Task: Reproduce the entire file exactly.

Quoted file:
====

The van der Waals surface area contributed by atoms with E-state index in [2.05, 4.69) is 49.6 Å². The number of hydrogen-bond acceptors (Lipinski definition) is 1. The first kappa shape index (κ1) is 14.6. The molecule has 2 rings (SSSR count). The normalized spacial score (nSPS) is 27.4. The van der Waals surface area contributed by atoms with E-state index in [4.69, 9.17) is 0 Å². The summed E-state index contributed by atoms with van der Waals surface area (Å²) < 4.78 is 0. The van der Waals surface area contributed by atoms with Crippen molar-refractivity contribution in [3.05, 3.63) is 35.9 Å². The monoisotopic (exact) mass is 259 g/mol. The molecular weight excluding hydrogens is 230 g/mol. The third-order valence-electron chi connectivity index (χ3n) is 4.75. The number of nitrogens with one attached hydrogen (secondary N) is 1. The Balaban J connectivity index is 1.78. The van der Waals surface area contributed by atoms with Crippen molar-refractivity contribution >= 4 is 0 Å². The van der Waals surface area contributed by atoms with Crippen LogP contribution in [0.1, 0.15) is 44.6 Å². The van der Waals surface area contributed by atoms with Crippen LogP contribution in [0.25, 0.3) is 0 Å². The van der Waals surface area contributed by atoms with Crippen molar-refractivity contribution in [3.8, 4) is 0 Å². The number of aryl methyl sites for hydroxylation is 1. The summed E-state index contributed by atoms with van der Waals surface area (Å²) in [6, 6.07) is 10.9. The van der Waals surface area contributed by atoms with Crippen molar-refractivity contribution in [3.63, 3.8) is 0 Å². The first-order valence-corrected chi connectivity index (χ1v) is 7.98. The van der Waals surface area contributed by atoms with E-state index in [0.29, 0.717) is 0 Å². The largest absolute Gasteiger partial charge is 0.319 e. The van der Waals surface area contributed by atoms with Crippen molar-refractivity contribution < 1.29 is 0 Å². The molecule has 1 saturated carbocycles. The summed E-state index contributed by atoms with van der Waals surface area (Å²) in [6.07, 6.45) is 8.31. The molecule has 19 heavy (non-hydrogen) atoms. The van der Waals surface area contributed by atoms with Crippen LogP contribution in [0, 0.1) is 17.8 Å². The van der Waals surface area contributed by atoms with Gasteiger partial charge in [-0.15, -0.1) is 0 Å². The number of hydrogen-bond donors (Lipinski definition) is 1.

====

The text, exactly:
The van der Waals surface area contributed by atoms with E-state index in [2.05, 4.69) is 49.6 Å². The number of hydrogen-bond acceptors (Lipinski definition) is 1. The first kappa shape index (κ1) is 14.6. The molecule has 2 rings (SSSR count). The normalized spacial score (nSPS) is 27.4. The van der Waals surface area contributed by atoms with E-state index in [4.69, 9.17) is 0 Å². The summed E-state index contributed by atoms with van der Waals surface area (Å²) < 4.78 is 0. The van der Waals surface area contributed by atoms with Crippen molar-refractivity contribution in [3.05, 3.63) is 35.9 Å². The monoisotopic (exact) mass is 259 g/mol. The molecular weight excluding hydrogens is 230 g/mol. The third-order valence-electron chi connectivity index (χ3n) is 4.75. The number of nitrogens with one attached hydrogen (secondary N) is 1. The Balaban J connectivity index is 1.78. The van der Waals surface area contributed by atoms with Crippen molar-refractivity contribution >= 4 is 0 Å². The van der Waals surface area contributed by atoms with Crippen LogP contribution in [0.1, 0.15) is 44.6 Å². The van der Waals surface area contributed by atoms with Crippen LogP contribution in [0.25, 0.3) is 0 Å². The van der Waals surface area contributed by atoms with Crippen molar-refractivity contribution in [3.8, 4) is 0 Å². The number of aryl methyl sites for hydroxylation is 1. The summed E-state index contributed by atoms with van der Waals surface area (Å²) in [6, 6.07) is 10.9. The van der Waals surface area contributed by atoms with Crippen molar-refractivity contribution in [3.63, 3.8) is 0 Å². The first-order valence-corrected chi connectivity index (χ1v) is 7.98. The van der Waals surface area contributed by atoms with E-state index in [0.29, 0.717) is 0 Å². The largest absolute Gasteiger partial charge is 0.319 e. The van der Waals surface area contributed by atoms with Crippen molar-refractivity contribution < 1.29 is 0 Å². The molecule has 1 saturated carbocycles. The summed E-state index contributed by atoms with van der Waals surface area (Å²) in [6.07, 6.45) is 8.31. The molecule has 19 heavy (non-hydrogen) atoms. The van der Waals surface area contributed by atoms with Crippen LogP contribution in [0, 0.1) is 17.8 Å². The van der Waals surface area contributed by atoms with Gasteiger partial charge in [-0.15, -0.1) is 0 Å². The number of hydrogen-bond donors (Lipinski definition) is 1.